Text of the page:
14 Masa’il 165 B.E.(Baha’i calendar)
Soundtrack in my head: Jewel, “Silent Night”
Christmas Eve is one of those in-between days that people haven’t quite figured out what to do with. Is it a holiday or not, or is it maybe a “half-day?” For me, it was a regular workday. Which didn’t really bother me. Normally, we have Christmas Eve off, but because Christmas falls on a Thursday this year, we have Friday off, too to make a four-day weekend. Thus, even though one of my housemates seemed shocked to see me trudging to work this morning, I was perfectly fine with working today.
It was a very busy morning. I kept on getting phone call after phone call and fax after fax. The end of the calendar year tends to be a busy time of year for us, and I have been working overtime since about Thanksgiving. So I was surprised when, at 10 a.m., one of the managers came around and announced to everyone that we would get to go home at 1:30 p.m. But then at 1 p.m. the same manager called us together and apologetically told us that there had been some miscommunication and that we would have to stay until our normal day’s end, which for me is 4:30 p.m.
Honestly, I wasn’t really upset, but it was interesting to observe myself and others. As it got closer to 1:30 p.m., I found myself getting more excited and having a difficult time concentrating. But once I learned that I had three more hours of work ahead of me, I went to lunch at my normal time, and when I came back I found myself able to focus more than before. It helped that the phone calls and emails suddenly stopped. I was able to get significantly farther with my work that day than I thought I would.
I was surprised to learn that Madison Metrobus would stop running its buses at 6 p.m., which made me one of the last commuters. Usually there are several people waiting at our bus stop at the end of the day, but today it was just me and a temp worker. We boarded the No. 11 bus, and the bus driver remarked that we were his first riders ever since he began his rounds at about 3 p.m.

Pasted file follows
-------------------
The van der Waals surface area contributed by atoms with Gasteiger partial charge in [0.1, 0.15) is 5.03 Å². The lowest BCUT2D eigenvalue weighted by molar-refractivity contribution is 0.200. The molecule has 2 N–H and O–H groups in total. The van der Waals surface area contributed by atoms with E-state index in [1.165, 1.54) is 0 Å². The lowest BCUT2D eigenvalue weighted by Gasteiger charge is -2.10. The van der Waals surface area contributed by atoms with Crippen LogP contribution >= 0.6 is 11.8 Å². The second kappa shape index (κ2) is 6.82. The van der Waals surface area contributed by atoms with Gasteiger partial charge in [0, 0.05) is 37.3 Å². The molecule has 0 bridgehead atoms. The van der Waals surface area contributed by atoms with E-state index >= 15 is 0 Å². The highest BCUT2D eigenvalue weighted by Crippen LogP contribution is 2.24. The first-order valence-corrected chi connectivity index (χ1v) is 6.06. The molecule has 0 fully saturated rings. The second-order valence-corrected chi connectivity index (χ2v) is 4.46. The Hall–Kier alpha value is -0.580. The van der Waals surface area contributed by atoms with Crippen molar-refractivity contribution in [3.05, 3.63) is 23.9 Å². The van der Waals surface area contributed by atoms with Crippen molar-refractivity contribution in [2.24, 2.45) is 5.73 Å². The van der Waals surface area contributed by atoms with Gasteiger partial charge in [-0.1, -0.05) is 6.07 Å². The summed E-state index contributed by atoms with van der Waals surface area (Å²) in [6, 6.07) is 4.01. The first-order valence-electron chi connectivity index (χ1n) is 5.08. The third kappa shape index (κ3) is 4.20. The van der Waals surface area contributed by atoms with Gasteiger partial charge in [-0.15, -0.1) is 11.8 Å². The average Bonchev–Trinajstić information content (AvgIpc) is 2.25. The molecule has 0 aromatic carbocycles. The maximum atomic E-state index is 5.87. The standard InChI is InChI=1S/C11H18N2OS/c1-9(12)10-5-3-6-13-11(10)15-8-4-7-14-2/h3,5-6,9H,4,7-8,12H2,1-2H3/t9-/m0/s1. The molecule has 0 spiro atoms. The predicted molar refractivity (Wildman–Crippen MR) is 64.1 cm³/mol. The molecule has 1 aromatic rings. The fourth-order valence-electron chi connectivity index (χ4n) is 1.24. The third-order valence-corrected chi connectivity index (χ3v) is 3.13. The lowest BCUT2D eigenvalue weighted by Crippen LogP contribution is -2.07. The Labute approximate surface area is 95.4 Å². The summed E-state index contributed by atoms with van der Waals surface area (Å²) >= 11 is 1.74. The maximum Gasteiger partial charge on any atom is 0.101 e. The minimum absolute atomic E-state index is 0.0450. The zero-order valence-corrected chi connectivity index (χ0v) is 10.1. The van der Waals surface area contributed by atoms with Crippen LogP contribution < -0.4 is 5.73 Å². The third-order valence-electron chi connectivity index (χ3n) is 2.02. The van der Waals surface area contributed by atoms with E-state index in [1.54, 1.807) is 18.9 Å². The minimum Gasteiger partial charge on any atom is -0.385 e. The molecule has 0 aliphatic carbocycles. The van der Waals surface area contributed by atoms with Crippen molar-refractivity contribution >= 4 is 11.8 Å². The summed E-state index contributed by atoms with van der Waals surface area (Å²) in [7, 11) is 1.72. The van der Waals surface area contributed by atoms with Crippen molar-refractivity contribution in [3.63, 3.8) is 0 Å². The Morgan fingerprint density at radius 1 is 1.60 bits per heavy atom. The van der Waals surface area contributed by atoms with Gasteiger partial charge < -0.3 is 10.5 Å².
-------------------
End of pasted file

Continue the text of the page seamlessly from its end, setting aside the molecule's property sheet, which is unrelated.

The bus dropped me off at Capitol Square. Normally the Square is crowded with people waiting for their transfer bus, but today I was literally the only person waiting at the bus shelter there. There was a small pile of snow by the curb where the snowplows had come by–not impossible to step through, but still, I was surprised no one had shovelled it. Perhaps they figured that not enough people would be riding the bus today to make it worthwhile. Within a few minutes a No. 38 bus picked me up. Normally, at this time of day, the bus is packed with commuters going to Madison’s East Side, but today, I was one of three–count ’em, three–riders.
This year, for the first time, I am going to be celebrating Christmas at my co-op house here in Madison. Amazingly, upwards of eight of us will be here on Christmas Day, including the daughter of one of my housemates and the five month old baby who lives here. Perhaps there’s so many of us here because there is only one student in this co-op, and the average age here is about 36. In a little while we’ll be having our house dinner and afterwards the plan is to put up Christmas decorations. Tomorrow we’ll have brunch and then perhaps watch a couple of movies.
I like that I’m celebrating Christmas in Madison this year. Madison is my adopted hometown, why shouldn’t I celebrate here? To me, there’s something very Christmas-like about Wisconsin. I plan on doing some walking around the neighborhood tomorrow and taking in the sights. And it only seems natural that I celebrate Christmas with my fellow housemates in the intentional community that I call home. This is home, and it only makes sense that I be home for the holidays…